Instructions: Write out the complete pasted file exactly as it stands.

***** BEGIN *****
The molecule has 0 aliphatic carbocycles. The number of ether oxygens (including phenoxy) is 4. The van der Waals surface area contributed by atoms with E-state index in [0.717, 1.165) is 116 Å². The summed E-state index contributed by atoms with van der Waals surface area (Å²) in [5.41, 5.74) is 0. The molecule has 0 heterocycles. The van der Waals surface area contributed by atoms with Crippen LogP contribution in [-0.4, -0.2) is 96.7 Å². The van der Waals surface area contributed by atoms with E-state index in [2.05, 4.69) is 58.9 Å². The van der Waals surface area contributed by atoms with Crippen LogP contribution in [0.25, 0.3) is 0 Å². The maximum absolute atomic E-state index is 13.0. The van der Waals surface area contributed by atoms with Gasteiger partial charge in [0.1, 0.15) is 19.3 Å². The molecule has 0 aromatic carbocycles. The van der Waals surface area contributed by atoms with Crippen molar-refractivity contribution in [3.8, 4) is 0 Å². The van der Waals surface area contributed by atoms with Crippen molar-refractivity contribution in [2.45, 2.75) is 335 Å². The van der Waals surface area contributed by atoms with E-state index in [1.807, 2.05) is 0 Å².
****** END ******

The molecule has 0 aliphatic carbocycles. The number of ether oxygens (including phenoxy) is 4. The van der Waals surface area contributed by atoms with E-state index in [0.717, 1.165) is 116 Å². The summed E-state index contributed by atoms with van der Waals surface area (Å²) in [5.41, 5.74) is 0. The molecule has 0 heterocycles. The van der Waals surface area contributed by atoms with Crippen LogP contribution in [-0.4, -0.2) is 96.7 Å². The van der Waals surface area contributed by atoms with E-state index in [2.05, 4.69) is 58.9 Å². The van der Waals surface area contributed by atoms with Crippen LogP contribution in [0.25, 0.3) is 0 Å². The maximum absolute atomic E-state index is 13.0. The van der Waals surface area contributed by atoms with Gasteiger partial charge in [0.1, 0.15) is 19.3 Å². The molecule has 0 aromatic carbocycles. The van der Waals surface area contributed by atoms with Crippen molar-refractivity contribution in [3.8, 4) is 0 Å². The van der Waals surface area contributed by atoms with Crippen molar-refractivity contribution in [2.45, 2.75) is 335 Å². The van der Waals surface area contributed by atoms with E-state index in [1.807, 2.05) is 0 Å².